“A single lie discovered is enough to create doubt in every truth expressed.”
What is the foundation of a solid professional relationship? Trust. It is fundamental to forming reliable and authentic relationships in the workplace.
You may be saying that trust isn’t essential to simply “getting things done.” And you would be right. You can “get things done” without trust. There are many workplaces where staff comes in, sits down, and cranks out the work.
So, the question is how effectively, smoothly, and willingly will tasks get completed without trust? What does your workplace environment look like without trust?
Did you know that one of the most important factors linked to both individual and team performance is having a sense of trust?
Yet in my work as a coach, I continue to be shocked at the number of times my clients tell me they don’t trust their boss, their co-workers or their team members.
I consistently hear comments like:
- I’m not confident so and so on the team can really deliver.
- If I’m honest about what I can’t do so and so will use it against me.
- I know when push comes to shove so and so won’t have my back.
This really got me to wondering: Why is there such an absence of trust in today’s workplace?
We all know logically that without trust communication, cooperation and the best outcomes aren’t possible. Yet trust continues to be an issue.
We all know there isn’t a magic answer for how to fix the problem. However, we do know that we can’t change others. We can only change ourselves and how we show up.
I have a challenge for you – if you’re not feeling like you have a lot of trust with your boss, co-workers or team members, first ask yourself “How trustworthy would they find me?” Then rate yourself on a scale of 1-10 – with 10 being they would find me fully trustworthy and 1 being they wouldn’t find me trustworthy at all.
As you’re thinking about the answer to this question, really reflect on your past behavior. Think about the last several times you engaged with your boss, your co-workers or team members and really look hard at the messages and behaviors you exhibited. Ask yourself if your messages and behaviors warranted trust?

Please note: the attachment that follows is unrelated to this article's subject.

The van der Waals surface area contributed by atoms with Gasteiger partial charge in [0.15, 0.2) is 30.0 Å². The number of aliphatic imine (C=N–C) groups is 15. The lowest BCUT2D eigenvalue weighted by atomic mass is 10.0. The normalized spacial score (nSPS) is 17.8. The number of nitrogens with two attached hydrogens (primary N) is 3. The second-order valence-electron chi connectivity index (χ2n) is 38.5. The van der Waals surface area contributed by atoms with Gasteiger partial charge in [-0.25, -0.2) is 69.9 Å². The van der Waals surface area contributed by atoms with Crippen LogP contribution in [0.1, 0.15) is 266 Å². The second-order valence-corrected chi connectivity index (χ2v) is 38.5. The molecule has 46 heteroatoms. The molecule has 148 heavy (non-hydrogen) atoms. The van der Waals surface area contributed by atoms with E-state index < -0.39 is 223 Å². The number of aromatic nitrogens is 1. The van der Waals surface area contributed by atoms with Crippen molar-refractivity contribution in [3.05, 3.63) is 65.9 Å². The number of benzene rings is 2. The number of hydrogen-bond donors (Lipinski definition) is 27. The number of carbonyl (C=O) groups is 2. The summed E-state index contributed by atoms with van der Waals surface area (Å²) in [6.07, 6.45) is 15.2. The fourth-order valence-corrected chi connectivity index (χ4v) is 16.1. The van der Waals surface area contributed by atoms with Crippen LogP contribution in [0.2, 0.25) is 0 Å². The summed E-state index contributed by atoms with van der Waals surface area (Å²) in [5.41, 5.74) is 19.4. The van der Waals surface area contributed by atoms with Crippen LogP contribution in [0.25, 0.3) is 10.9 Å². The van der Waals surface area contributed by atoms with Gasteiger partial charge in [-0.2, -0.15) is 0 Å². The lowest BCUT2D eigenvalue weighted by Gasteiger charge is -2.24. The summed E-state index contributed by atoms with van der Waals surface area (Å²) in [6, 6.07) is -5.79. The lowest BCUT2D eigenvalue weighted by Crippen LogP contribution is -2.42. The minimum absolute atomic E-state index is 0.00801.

Then once you have your number, the next thing to figure out is how to elevate it because the more trustworthy we become, the easier – and safer – it will be for others to follow suit.
There are 3 questions you can ask and answer for yourself to help figure out how you can become more trustworthy.
Question #1: How and where can I become humbler and more vulnerable?
How and when can you share more about yourself, your stories, your challenges and your shortcomings?
Question #2: How can I share more caring and honest feedback?
How can you provide feedback that really demonstrates encouragement and that you have the other person’s best interest at heart?
Question #3: Am I really walking my own talk?
Are you really living up to who you say you are? For example, if you truly value not having gossip in the workplace, make sure you aren’t gossiping.
Trust is something that takes a lot of time to build and something that can be destroyed within a single moment. So be careful and make sure you’re doing everything you can to build trust. The more trust you build with someone, the more solid the relationship will be and the better the business outcome.
If you’re struggling with trust in a business relationship or working on a team without trust and are open to getting some help, email me at firstname.lastname@example.org and we’ll get a conversation started!